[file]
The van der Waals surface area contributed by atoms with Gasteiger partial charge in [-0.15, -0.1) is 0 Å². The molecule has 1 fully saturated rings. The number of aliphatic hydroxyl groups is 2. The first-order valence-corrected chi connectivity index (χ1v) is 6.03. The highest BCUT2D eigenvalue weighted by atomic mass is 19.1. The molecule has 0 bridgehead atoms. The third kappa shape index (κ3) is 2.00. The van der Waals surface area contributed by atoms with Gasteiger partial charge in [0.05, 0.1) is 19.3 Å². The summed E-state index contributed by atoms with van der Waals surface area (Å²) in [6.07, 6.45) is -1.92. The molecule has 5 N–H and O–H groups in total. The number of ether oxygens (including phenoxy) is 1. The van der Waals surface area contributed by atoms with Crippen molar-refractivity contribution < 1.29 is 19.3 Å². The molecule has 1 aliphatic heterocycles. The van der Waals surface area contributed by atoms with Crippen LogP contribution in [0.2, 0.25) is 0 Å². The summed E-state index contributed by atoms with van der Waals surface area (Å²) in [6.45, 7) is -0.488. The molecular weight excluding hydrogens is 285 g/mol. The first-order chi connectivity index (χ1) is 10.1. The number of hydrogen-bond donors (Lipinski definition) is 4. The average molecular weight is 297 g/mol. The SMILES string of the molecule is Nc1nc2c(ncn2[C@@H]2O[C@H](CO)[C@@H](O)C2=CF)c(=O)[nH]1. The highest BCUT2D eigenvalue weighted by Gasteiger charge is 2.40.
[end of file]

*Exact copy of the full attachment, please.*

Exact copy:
The van der Waals surface area contributed by atoms with Gasteiger partial charge in [-0.15, -0.1) is 0 Å². The molecule has 1 fully saturated rings. The number of aliphatic hydroxyl groups is 2. The first-order valence-corrected chi connectivity index (χ1v) is 6.03. The highest BCUT2D eigenvalue weighted by atomic mass is 19.1. The molecule has 0 bridgehead atoms. The third kappa shape index (κ3) is 2.00. The van der Waals surface area contributed by atoms with Gasteiger partial charge in [0.05, 0.1) is 19.3 Å². The summed E-state index contributed by atoms with van der Waals surface area (Å²) in [6.07, 6.45) is -1.92. The molecule has 5 N–H and O–H groups in total. The number of ether oxygens (including phenoxy) is 1. The van der Waals surface area contributed by atoms with Crippen molar-refractivity contribution < 1.29 is 19.3 Å². The molecule has 1 aliphatic heterocycles. The van der Waals surface area contributed by atoms with Crippen LogP contribution in [0.2, 0.25) is 0 Å². The summed E-state index contributed by atoms with van der Waals surface area (Å²) in [6.45, 7) is -0.488. The molecular weight excluding hydrogens is 285 g/mol. The first-order chi connectivity index (χ1) is 10.1. The number of hydrogen-bond donors (Lipinski definition) is 4. The average molecular weight is 297 g/mol. The SMILES string of the molecule is Nc1nc2c(ncn2[C@@H]2O[C@H](CO)[C@@H](O)C2=CF)c(=O)[nH]1. The highest BCUT2D eigenvalue weighted by Gasteiger charge is 2.40.